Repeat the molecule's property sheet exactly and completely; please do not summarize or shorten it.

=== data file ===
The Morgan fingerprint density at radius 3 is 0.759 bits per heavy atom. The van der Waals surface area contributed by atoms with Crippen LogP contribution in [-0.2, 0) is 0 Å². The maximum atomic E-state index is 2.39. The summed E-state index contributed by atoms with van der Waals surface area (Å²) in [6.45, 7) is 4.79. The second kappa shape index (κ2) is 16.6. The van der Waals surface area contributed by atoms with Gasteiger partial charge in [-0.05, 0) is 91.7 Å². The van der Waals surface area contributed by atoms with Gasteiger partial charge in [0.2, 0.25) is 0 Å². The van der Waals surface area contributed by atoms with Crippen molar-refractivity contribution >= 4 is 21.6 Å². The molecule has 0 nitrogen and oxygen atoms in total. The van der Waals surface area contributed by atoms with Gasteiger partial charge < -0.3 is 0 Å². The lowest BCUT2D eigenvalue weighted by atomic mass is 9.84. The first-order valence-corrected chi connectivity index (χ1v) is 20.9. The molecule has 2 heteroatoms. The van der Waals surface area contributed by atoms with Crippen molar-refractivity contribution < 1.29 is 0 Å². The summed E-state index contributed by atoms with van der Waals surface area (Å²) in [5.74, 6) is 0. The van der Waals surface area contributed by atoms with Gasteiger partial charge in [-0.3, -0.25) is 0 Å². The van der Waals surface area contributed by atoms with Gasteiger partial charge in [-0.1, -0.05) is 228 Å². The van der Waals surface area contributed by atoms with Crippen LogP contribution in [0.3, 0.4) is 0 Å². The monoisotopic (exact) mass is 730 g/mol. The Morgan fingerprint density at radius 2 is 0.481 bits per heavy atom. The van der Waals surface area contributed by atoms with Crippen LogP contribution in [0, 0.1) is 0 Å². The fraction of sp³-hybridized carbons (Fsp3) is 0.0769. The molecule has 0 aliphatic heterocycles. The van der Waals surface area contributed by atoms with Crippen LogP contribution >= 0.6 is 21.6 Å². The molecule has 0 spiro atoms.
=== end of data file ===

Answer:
The Morgan fingerprint density at radius 3 is 0.759 bits per heavy atom. The van der Waals surface area contributed by atoms with Crippen LogP contribution in [-0.2, 0) is 0 Å². The maximum atomic E-state index is 2.39. The summed E-state index contributed by atoms with van der Waals surface area (Å²) in [6.45, 7) is 4.79. The second kappa shape index (κ2) is 16.6. The van der Waals surface area contributed by atoms with Gasteiger partial charge in [-0.05, 0) is 91.7 Å². The van der Waals surface area contributed by atoms with Gasteiger partial charge in [0.2, 0.25) is 0 Å². The van der Waals surface area contributed by atoms with Crippen molar-refractivity contribution >= 4 is 21.6 Å². The molecule has 0 nitrogen and oxygen atoms in total. The van der Waals surface area contributed by atoms with Gasteiger partial charge < -0.3 is 0 Å². The lowest BCUT2D eigenvalue weighted by atomic mass is 9.84. The first-order valence-corrected chi connectivity index (χ1v) is 20.9. The molecule has 2 heteroatoms. The van der Waals surface area contributed by atoms with Crippen molar-refractivity contribution < 1.29 is 0 Å². The summed E-state index contributed by atoms with van der Waals surface area (Å²) in [5.74, 6) is 0. The van der Waals surface area contributed by atoms with Gasteiger partial charge in [-0.3, -0.25) is 0 Å². The van der Waals surface area contributed by atoms with Gasteiger partial charge in [-0.1, -0.05) is 228 Å². The van der Waals surface area contributed by atoms with Crippen LogP contribution in [0.3, 0.4) is 0 Å². The monoisotopic (exact) mass is 730 g/mol. The Morgan fingerprint density at radius 2 is 0.481 bits per heavy atom. The van der Waals surface area contributed by atoms with Crippen LogP contribution in [0, 0.1) is 0 Å². The fraction of sp³-hybridized carbons (Fsp3) is 0.0769. The molecule has 0 aliphatic heterocycles. The van der Waals surface area contributed by atoms with Crippen LogP contribution >= 0.6 is 21.6 Å². The molecule has 0 spiro atoms.